4.1 Introducing State
One of the best features of React components is the idea of "state". Each component you create can maintain its own state throughout its entire lifetime, and this has some amazing benefits that we will learn about later. For now, let's start by learning how to create and use state in your components.
1.Introduction2 lessons, 03:04
2.Getting Started3 lessons, 15:16
3.Building React Components4 lessons, 24:57
4.Working With State6 lessons, 40:38
5.Winning and Losing3 lessons, 17:14
6.Refactoring and Final Changes3 lessons, 16:55
7.Conclusion1 lesson, 01:40
4.1 Introducing State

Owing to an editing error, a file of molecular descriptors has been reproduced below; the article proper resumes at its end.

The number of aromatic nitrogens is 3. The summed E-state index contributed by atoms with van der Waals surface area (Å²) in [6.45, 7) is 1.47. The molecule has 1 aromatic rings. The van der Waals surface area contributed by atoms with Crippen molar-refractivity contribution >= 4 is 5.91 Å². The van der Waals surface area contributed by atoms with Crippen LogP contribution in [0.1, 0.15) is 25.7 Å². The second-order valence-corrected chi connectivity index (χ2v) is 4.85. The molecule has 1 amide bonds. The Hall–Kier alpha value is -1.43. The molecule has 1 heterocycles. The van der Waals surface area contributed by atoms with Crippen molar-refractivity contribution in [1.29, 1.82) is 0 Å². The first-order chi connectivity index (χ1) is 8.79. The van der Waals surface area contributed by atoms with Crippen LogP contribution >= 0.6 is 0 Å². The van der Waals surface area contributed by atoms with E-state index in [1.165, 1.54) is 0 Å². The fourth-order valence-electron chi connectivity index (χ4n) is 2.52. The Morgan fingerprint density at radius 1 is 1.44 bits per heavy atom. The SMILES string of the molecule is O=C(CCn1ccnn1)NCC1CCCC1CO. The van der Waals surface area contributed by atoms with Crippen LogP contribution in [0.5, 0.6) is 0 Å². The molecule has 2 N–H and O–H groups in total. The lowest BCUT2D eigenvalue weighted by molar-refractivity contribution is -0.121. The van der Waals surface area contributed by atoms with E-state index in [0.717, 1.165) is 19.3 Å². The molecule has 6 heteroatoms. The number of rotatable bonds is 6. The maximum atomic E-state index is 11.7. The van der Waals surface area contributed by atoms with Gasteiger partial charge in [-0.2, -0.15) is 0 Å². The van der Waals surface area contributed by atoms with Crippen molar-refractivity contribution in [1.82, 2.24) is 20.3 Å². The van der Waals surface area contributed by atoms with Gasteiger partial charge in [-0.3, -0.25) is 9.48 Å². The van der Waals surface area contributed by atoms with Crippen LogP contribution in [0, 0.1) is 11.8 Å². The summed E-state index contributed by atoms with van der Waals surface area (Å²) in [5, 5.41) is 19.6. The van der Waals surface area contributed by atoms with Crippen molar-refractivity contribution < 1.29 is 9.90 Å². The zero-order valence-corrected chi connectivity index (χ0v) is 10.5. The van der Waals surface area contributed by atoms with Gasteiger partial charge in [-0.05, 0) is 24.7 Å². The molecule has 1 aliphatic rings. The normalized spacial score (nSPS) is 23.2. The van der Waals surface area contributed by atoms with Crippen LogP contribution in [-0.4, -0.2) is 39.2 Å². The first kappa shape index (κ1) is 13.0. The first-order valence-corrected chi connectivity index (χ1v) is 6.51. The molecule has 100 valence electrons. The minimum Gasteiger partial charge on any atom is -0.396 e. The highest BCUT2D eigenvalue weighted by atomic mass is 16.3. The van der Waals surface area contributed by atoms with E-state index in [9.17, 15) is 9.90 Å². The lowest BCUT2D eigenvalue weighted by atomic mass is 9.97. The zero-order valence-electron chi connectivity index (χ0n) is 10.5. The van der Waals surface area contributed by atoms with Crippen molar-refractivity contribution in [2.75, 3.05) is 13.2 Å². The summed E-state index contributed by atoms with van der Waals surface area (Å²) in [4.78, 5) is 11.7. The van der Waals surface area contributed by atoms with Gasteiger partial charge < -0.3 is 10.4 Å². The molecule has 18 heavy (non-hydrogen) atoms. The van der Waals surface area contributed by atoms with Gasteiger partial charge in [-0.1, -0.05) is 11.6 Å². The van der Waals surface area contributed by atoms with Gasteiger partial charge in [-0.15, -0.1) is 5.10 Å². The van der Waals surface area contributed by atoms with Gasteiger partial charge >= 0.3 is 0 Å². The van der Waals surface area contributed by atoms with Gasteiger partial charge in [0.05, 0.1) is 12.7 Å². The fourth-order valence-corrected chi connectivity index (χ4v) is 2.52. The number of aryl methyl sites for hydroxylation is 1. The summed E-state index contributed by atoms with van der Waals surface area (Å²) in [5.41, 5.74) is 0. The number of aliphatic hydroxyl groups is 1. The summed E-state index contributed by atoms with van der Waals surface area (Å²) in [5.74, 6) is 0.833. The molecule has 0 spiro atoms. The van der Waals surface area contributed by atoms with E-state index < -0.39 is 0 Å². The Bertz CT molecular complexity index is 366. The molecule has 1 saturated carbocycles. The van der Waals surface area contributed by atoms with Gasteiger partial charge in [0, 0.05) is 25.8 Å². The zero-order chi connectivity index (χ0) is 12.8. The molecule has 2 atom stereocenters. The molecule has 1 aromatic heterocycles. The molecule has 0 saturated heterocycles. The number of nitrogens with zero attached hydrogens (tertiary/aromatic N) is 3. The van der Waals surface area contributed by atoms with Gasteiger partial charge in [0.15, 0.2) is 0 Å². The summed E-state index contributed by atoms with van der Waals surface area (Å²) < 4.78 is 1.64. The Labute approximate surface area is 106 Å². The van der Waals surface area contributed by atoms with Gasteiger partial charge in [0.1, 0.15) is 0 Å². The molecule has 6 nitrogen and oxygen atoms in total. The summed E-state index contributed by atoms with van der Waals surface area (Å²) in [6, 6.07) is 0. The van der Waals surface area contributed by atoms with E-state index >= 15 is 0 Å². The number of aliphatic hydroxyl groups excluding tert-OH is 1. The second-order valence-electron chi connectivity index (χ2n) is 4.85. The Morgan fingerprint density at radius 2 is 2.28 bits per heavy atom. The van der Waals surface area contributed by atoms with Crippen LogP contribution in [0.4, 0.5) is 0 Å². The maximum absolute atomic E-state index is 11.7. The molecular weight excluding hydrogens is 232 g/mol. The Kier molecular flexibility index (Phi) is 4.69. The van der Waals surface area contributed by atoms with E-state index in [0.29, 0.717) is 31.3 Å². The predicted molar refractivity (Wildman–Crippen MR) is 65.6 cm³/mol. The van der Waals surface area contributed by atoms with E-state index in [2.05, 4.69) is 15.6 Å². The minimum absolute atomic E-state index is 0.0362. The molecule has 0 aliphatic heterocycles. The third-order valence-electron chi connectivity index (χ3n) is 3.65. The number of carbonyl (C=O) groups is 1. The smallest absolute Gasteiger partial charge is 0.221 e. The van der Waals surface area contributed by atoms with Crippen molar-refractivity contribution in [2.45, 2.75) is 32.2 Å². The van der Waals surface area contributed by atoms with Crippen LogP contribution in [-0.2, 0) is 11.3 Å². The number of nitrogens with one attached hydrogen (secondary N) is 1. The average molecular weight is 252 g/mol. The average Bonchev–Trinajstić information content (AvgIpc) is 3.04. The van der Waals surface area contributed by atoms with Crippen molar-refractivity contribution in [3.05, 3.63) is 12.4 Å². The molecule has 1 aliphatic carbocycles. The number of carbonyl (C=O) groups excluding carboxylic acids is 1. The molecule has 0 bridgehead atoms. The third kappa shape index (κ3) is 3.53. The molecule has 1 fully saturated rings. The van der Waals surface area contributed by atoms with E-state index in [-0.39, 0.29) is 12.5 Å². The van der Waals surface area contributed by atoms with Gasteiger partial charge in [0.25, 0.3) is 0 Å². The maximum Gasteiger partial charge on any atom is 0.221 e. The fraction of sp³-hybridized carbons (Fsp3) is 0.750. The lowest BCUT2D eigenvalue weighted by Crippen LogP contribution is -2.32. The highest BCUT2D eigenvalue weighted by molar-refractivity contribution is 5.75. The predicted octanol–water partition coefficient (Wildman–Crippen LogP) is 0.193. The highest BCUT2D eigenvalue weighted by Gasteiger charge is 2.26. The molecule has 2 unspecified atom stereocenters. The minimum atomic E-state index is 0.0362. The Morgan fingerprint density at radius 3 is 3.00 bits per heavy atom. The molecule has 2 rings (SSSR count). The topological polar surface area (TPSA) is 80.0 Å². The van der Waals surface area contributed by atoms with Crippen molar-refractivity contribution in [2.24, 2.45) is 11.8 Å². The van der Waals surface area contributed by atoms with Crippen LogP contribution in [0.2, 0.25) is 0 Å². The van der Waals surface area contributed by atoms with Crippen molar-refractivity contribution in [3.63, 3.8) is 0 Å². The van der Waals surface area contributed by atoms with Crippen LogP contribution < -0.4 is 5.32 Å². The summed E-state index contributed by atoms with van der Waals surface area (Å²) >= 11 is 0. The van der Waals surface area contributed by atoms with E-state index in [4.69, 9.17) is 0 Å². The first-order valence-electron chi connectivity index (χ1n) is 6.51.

The next thing that we're going to do is we're gonna build out the next component of our game. And that's gonna be the button pad, if you will, that appears below the squares or the letters that we want to have the user try to guess. And we're going to have them all be buttons, they can be clickable. And then as we go along, we're going to make them a little bit fancier. And if you click on that, the letter appears in the target word, then we'll, we'll highlight that button green, or if it doesn't, will make it red. So it's very, very visual as to which letters that the user has clicked and which ones are correct and which ones aren't. So let's go ahead and start very simply. Let's go ahead and create another component, let's say class. This is going to be our button pad. Once again, you can call it anything you want. I think that is fairly accurate for what this is going to be, this is going to be a component. And we're going to have to talk a little bit about what this is going to look like, and ultimately how we're going to build this out. So how are we going to build this pad, because what is it going to look like? Well, we're talking right now at least I'm going to be assuming that we're talking about the English language. We're going to be talking about the alphabet which is going to be consisting of the letters A through Z, 26 letters or characters depending on why you wanna call them. So how do we do that? I don't really wanna pass that into these components cuz that that really won't make very much sense. And nobody is gonna want to create a component and then have to assign 26 different attributes to an element so that they can render it. So in order to get around this, we're going to introduce at least, a new concept for now. Not really used necessarily the way that you're going to use it more often throughout your react development. But it's going to be a very important concept for you to understand as far as components are concerned, and that's gonna be up state. So one of the very cool features of React is when you create these components, each one of these individual components has a concept of state. So it has state management within itself, so that you can assign it certain values at certain times of its lifespan, or if its life cycle. And then make changes to that state as you go. And when you make changes, it's going to cause you to actually re-render itself. Which is a very powerful feature we're gonna take advantage of that a lot going forward. So how do you use that? Well, let's go ahead and introduce this very simple info now and then we'll talk about how we're gonna use this and render it. And things like that in a few moments. But the way that you introduce the concept of state or that you get a hold of it, is you first begin by creating a constructor inside of your components. So I'm gonna say in my constructor, I am going to do something with the state. But before I'm actually allowed to do that, whenever you are working with the constructor, and there's gonna be a couple variations of this that we're gonna use over the remainder of this course. Is whenever you go into the constructor, you're always gonna wanna call super. Now super is going to be the constructor call of the React component class that we are extending. And because we wanna make sure that we're maintaining valid functionality, every time you create a constructor inside one of your custom components, the first thing you're gonna wanna do is always call super. And we're gonna make a variation to this in a few moments. But for now, this is gonna get us pretty far. So now we can start to work with state. So what does that look like? Well, state is actually a property on this. So I can say this.state and then I can set this equal to. Now this is going to be a dictionary of any sort of things that I want to be in here. This is gonna be a bunch of key value pairs and I can put anything in this state that I want. So in this case, I want to set what the letters are gonna be for my button pad. I think that's something that's reasonable to put into the state of my button pad, I want all of the buttons. So I'm gonna create a letters key. And then this is going to be an array. And it's actually gonna be an array of arrays. And I'm gonna tell you why a little bit later. It's really for more of a visual effect, but you can really break this up in any way that you want. So this is actually gonna have four sub-arrays in it. So I want to make the buttons appear in four separate rows so that they kind of breaks up UI a little bit. Maybe it's a little bit more aesthetically pleasing to the end user, and they don't see just a giant long horizontal line of all of the buttons that they can press. So I'm gonna go ahead and fill in all the letters here and I'm just gonna type them in so you don't have to watch me doing it. Then I'll come back and we'll continue to talk about how we're gonna use this in the component. Okay, so now you can see here that I've created a list of list, or an array of arrays for all of the letters that I want to use inside of my button pad. And I've just kind of break them out this way so that I can easily format them on the screen. So now that I have these letters, let's go ahead and put some buttons on the screen for each one of these so that we can actually see them displayed to the end user. So there's once again, several different ways that you can do this. I'm going to instead of using a for loop to iterate all of this, I'm gonna use a couple map. Functions and I wanna show you how you then in other places inside of your component, get access to state. And how we actually do that, how we retrieve information from the state. So we'll simply say const, we'll call this a letterGrid, I think that's probably a reasonable name for this. And we're going to set this equal to this.state.letters. So as you can see now anywhere else in my component, I can access the state. And I can access each of the individual properties in here by name. So as you can see, I have letters I'm gonna access letters. And then what I wanna do is I wanna map over those. And so each time that I execute this map, I'm gonna be dealing with each one of these rows. So I'm gonna say I have a row here of letters. And I know I'm gonna have to iterate over this. I'm gonna need an index once again, otherwise, I'm gonna get that key issue inside of Chrome. And then within here, we can change this a little bit later on. All I really want to do is get this to display something. So in order to do that, each time I iterate over this, I'm going to create a paragraph tag. And then within there, I am going to then iterate over all of the letters found in each one of these rows. And the way that I'm gonna do that is I'm gonna say row, because I do get access to this variable right here. But remember have to use curly brackets. So I'll say row, and I'm going to once again do map again here. And in this case, I am going to be dealing with a letter each time at an index. And then at this point I really want to display a button each time. And once again, we'll get into styling and all that kind of stuff later on. And in this case, I'm going to save the key here. And actually, I can use the letter as the key here because I know it's going to be unique. Because I know each one of those 26 letters in the alphabet is going to be unique in this case. So I can use the key there for that one, and then we'll close off button here, and scoot over just a little bit. And looks like it already did for me and I'm gonna put letter in there so I can actually display the letter. And then I need to close off my map function. And then close off my curly brackets there and hopefully that's okay. And for each one of these rows, I'm going to need to use a key here. Key is going to be equal to this index right there, and I'm probably not going to actually need that index there. So let's go ahead and try that,we'll and do a little bit of this on the fly. So let's go ahead and save that. So now I have this letter grid where I've tried to iterate over all of these letters found in the state of my button pad. And then at the end here, all I really want to do is I want to return. We'll do another wrapping div here and I simply want to display my letter grid. Once again in order to display the value found within that variable, I'll simply use my curly brackets. So let's go ahead and save that. So let's pop over here to Chrome. And as you can see here, that button pad is defined but never use. So I did a good job of defining it, but I'm not actually using it anywhere. So let's go down into our game board and then let's go ahead and put a this underneath the letters. Create another wrapping div here and then I'm simply going to put in my button pad just like that. So let's go ahead and save that. So now if I head back over to Chrome, now you're going to see that we are all here. Now, this is pretty good, but obviously, I have a problem here because this is all a wrapping here, and I can really make these look a little bit better. But once again, that's all styling issues that we could work through a little bit. So instead of doing it this way, let's go ahead and just so they're not right next to each other, let's just put in a couple of breaks here. We'll go ahead and save that, we'll pop back over and there we go. So now we have our button pad here, obviously not very pretty but we'll work on that, I'm not too concerned about it. But now I have all these buttons here and they all function, I can click on them. They don't do anything yet but at least now they're being displayed. So now we have most of the components, most of the pieces of our UI. It's starting to take shape, we have our actual letter here for our word that we're trying to guess. We have a button pad, we have a few status things, here and there, to display. But for the most part, we're really starting to take some shape. So let's go ahead and get a little bit more of these state things created inside of our components. And then we'll start really working on some of the game logic itself.